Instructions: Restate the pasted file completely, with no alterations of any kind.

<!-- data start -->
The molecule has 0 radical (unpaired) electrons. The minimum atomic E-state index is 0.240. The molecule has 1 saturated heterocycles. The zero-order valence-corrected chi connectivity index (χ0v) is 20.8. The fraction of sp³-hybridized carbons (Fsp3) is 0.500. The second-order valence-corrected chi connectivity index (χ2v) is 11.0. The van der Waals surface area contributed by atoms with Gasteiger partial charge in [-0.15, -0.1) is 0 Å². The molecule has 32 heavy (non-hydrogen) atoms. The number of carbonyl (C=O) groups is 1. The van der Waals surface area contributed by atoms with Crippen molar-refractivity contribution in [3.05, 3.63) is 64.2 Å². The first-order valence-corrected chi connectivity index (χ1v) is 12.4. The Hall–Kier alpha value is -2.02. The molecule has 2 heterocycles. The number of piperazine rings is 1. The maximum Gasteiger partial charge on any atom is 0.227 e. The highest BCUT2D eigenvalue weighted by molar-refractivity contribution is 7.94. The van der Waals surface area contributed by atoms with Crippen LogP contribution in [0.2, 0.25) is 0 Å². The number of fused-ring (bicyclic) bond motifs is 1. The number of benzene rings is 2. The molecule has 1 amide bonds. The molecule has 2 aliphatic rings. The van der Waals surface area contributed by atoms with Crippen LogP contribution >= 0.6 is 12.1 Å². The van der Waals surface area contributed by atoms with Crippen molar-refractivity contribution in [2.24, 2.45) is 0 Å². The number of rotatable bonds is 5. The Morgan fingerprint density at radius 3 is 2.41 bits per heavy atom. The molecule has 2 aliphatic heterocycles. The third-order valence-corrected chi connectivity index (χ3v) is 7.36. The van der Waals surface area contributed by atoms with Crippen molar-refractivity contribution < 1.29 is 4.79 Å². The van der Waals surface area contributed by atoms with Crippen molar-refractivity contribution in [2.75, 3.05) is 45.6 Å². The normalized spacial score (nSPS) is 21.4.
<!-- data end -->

The molecule has 0 radical (unpaired) electrons. The minimum atomic E-state index is 0.240. The molecule has 1 saturated heterocycles. The zero-order valence-corrected chi connectivity index (χ0v) is 20.8. The fraction of sp³-hybridized carbons (Fsp3) is 0.500. The second-order valence-corrected chi connectivity index (χ2v) is 11.0. The van der Waals surface area contributed by atoms with Gasteiger partial charge in [-0.15, -0.1) is 0 Å². The molecule has 32 heavy (non-hydrogen) atoms. The number of carbonyl (C=O) groups is 1. The van der Waals surface area contributed by atoms with Crippen molar-refractivity contribution in [3.05, 3.63) is 64.2 Å². The first-order valence-corrected chi connectivity index (χ1v) is 12.4. The Hall–Kier alpha value is -2.02. The molecule has 2 heterocycles. The number of piperazine rings is 1. The maximum Gasteiger partial charge on any atom is 0.227 e. The highest BCUT2D eigenvalue weighted by molar-refractivity contribution is 7.94. The van der Waals surface area contributed by atoms with Crippen LogP contribution in [0.2, 0.25) is 0 Å². The number of fused-ring (bicyclic) bond motifs is 1. The number of benzene rings is 2. The molecule has 1 amide bonds. The molecule has 2 aliphatic rings. The van der Waals surface area contributed by atoms with Crippen LogP contribution >= 0.6 is 12.1 Å². The van der Waals surface area contributed by atoms with Crippen molar-refractivity contribution in [2.24, 2.45) is 0 Å². The number of rotatable bonds is 5. The Morgan fingerprint density at radius 3 is 2.41 bits per heavy atom. The molecule has 2 aliphatic heterocycles. The third-order valence-corrected chi connectivity index (χ3v) is 7.36. The van der Waals surface area contributed by atoms with Crippen molar-refractivity contribution < 1.29 is 4.79 Å². The van der Waals surface area contributed by atoms with Crippen molar-refractivity contribution in [2.75, 3.05) is 45.6 Å². The normalized spacial score (nSPS) is 21.4.